Because this was a sudden decision we didn't order the chicks by mail, like we have in the past. Instead Leah went to the feed store to buy them—and because everybody else in the world wants chickens right now that was harder than it would have been in a normal year. She left the house at 6:00 yesterday morning in order to get to the store and line up before it opened at eight; when she got there at 6:30 she was number ten in line. Luckily she only had to wait in line in the snow—yes, it was also snowing yesterday morning—for an hour and a half before she was able to get out of there, because the kids folks at Erikson Grain Mill got going an hour early in order to avoid a possible riot in their parking lot. And she was glad, because she escaped just as the police were arriving to investigate what was backing up traffic on area roads. I kind of want to know how the situation resolved, but I'm happier to have the chicks.

The new members of our flock are a Black Copper Maran, a Barnevelder, and a Lavender Orpington. They're happily established in the office, where they can keep Leah company during her long days in the video-call mines and amuse (or confuse) her remote coworkers with their cheeping. The boys are desperate to play with them, which makes me nervous. Now we're looking into getting a dog.

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almost chickens

harvey in front of the chicken box

Ready.

Our baby chicks hatch today. Down in Norwalk Connecticut four little fuzzballs have already pecked their way out of their shells. Well, along with like a hundred million other ones, but FOUR of them (once they're determined to be females and shot with a little vaccine) are ours. They'll go in the mail asap, and since Boston is a shipping hub and Connecticut is close I expect we'll get a call from our local post office sometime tomorrow.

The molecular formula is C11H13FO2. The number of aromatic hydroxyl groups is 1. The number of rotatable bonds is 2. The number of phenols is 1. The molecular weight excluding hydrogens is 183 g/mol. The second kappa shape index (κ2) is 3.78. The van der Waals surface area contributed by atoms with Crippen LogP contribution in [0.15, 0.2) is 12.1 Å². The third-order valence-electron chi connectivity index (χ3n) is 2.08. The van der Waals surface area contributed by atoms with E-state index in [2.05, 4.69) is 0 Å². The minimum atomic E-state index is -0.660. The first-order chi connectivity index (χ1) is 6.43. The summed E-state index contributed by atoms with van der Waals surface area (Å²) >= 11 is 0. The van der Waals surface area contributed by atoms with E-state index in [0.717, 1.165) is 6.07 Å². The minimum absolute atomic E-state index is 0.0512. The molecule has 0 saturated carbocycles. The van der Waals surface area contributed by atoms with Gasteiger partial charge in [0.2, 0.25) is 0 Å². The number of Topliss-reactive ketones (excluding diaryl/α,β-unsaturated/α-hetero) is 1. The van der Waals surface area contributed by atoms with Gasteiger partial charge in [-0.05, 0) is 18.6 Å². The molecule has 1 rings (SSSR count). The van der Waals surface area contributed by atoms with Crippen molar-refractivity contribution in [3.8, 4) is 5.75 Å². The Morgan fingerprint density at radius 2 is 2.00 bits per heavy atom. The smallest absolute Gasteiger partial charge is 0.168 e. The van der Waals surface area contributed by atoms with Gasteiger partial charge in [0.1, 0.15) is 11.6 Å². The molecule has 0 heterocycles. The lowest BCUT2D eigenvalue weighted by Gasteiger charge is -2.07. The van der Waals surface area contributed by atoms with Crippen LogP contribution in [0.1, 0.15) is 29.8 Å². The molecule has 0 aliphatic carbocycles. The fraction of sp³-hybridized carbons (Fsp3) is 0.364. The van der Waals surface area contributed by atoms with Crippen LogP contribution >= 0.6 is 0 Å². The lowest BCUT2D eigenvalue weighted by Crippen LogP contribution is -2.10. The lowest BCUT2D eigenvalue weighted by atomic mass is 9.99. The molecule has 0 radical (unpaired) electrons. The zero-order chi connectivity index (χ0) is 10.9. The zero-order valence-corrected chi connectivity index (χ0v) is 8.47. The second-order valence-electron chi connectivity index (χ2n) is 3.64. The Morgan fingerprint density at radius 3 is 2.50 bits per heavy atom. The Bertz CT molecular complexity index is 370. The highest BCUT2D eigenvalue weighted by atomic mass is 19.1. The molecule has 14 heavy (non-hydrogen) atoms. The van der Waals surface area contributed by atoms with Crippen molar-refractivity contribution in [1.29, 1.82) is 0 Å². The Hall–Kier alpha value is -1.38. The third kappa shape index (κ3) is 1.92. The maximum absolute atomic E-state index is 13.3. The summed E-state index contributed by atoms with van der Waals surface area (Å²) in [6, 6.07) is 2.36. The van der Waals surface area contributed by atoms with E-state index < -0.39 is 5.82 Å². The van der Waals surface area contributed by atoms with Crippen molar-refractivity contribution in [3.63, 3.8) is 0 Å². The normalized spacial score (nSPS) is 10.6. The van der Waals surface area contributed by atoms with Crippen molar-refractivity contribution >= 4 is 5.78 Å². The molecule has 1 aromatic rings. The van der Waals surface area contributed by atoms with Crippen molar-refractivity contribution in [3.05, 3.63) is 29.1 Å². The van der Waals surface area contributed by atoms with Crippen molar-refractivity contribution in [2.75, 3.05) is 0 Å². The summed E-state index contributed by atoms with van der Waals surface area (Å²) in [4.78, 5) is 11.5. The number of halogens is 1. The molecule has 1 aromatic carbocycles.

You see that we're well prepared for the little gals. We've got the brooder set up in the corner of our kitchen, next to a huge bag of pine shavings that I barely dented and a 25 pound bag of feed that should last until they move up to layer rations. Harvey, Zion and I visited the feed store this morning, followed with a lovely visit to a playground just down the road. There's a river that runs next to the playground with a rock beach to boot, so Harvey spent a good time throwing rocks into the water and looking for ducks. I think we'll make it a regular post-feed-store stop. Dan found it for us by searching Acton Playgrounds on Wikepedia. Then he showed me the arial shots of how to get there on google maps. I'm all gung-ho for farming and all, but future is pretty awesome.

Even though chickens are ostensibly "my" project, Dan seems to have been roped into a lot of work here, not limited to internet searches. The top of the chicken box along with the lamp stand were both construction projects that Dan executed this week, along with the fence of course which is now done except for the gates and wire lining. A better husband could not be wished for, especially since he didn't say anything about the incredible amount of infrastructure that just moved into our eating space. I guess he remembers when it was his turn.

Harvey helped me set up the chicken brooder and accoutrements. When he took the chick waterer out of the feed store bag he literally gasped. "Wow," he said cradling it in his hands, "Wow-y-wow!"

And that's kind of how I feel too. Even though four chickens is no big deal in the grand homesteading scheme of things, I can't believe they're really coming tomorrow! Our own peeping little package. Wow-y-wow.